Technical Report CIS9611

Title: Control of a Camera for Active Vision: Foveal Vision, SMooth Tracking and Saccade
Authors: H. Rotstein and E. Rivlin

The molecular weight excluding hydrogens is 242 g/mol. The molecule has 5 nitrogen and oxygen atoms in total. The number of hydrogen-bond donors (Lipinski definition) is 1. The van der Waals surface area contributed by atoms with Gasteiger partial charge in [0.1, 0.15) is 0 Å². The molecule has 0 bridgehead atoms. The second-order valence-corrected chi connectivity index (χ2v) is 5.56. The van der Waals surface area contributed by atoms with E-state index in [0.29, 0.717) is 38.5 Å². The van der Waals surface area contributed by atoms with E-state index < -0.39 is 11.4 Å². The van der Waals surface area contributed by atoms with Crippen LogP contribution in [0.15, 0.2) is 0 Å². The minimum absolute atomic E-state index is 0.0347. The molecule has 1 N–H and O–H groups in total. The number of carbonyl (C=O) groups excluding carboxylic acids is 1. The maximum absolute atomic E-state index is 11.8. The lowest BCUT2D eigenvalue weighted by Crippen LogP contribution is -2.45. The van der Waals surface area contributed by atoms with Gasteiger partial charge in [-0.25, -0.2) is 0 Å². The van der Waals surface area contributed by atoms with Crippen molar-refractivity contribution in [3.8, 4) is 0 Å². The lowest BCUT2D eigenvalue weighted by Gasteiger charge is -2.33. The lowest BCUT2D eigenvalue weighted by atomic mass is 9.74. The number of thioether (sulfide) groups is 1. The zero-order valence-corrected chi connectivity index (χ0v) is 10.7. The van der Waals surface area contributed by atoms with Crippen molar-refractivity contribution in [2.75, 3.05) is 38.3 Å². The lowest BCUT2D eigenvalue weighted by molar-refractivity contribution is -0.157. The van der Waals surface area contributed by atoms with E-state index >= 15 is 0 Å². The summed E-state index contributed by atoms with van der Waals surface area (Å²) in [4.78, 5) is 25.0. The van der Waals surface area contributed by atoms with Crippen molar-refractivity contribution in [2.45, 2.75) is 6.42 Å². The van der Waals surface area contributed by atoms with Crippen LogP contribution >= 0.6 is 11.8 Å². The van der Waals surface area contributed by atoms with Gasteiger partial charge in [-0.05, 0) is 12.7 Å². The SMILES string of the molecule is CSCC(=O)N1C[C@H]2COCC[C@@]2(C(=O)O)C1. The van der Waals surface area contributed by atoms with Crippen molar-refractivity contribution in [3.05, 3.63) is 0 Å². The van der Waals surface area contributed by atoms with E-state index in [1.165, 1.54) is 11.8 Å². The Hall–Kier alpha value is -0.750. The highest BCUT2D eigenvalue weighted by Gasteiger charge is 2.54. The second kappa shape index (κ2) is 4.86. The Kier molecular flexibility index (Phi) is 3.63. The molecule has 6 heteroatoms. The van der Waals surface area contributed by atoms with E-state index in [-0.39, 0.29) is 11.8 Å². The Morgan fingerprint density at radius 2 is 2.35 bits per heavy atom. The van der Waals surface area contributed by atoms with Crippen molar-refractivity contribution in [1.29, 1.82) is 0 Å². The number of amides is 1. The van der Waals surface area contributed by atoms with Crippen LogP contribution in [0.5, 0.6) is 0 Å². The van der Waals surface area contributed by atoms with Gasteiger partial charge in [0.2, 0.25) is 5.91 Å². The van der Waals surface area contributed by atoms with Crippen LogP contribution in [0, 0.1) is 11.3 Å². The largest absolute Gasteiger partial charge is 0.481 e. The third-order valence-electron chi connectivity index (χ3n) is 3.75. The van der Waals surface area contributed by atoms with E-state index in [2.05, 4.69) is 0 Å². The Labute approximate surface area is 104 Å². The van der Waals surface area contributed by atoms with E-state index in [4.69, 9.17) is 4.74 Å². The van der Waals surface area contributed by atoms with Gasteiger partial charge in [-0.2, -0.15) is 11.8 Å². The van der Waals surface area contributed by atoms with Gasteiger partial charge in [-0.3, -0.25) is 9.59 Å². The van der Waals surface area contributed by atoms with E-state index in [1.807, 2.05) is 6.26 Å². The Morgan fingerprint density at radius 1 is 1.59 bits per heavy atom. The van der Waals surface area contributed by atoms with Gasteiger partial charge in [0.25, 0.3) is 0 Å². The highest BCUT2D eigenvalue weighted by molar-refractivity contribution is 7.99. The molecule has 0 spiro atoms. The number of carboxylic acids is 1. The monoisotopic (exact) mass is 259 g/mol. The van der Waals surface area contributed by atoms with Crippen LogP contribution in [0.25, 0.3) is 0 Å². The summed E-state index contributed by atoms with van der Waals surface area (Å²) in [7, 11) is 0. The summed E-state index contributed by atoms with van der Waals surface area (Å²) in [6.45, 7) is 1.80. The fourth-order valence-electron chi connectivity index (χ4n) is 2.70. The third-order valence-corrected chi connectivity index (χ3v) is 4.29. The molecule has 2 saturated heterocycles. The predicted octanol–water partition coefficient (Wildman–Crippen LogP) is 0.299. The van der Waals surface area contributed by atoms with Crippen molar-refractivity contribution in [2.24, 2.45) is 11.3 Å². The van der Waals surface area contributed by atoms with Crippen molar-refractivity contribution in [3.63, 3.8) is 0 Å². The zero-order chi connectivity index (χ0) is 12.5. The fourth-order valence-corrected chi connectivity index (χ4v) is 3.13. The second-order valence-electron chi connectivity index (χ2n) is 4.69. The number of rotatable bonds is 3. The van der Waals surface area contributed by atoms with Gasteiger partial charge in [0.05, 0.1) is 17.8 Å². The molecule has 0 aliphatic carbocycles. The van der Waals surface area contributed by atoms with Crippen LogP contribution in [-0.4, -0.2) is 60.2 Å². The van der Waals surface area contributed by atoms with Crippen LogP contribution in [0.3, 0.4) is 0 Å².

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Abstract: Several characteristics of human oculomotor systems have been suggested to be also useful for active vision mechanisms. Among others, foveal vision and a tracking scheme based on two different modes, called {\em smooth pursuit} and {\em saccade} have often been postulated or implemented in a more or less ad-hoc manner. The purpose of this paper is to formulate a setup in which the benefit of implementing these schemes can be evaluated in a systematic manner, based on control considerations but incorporating image processing constraints. First, the advantage of using foveal vision is evaluated by computing the size of the foveal window which will allow tracking of the largest possible class of signals. By using linear optial control theory, this problem can be formulated as a one-variable maximization. Second, foveal vision leads naturally to smooth pursuit, defined as the performance that can be achieved by the controller resulting in the optimal size of the foveal window.This controller is relatively simple (i.e., linear, time-invariant) as is to be expected for this control loop. Finally, when smooth pursuit fails one is forced to perform a corrective action which aims at re-centering the target on the fovea so that the smooth pursuit controller can continue to operate. Recent results in linear optimal control, which were partially developed motivated by the current problem, provide the necessary tools for addressing this challenging problem in a systematic manner.
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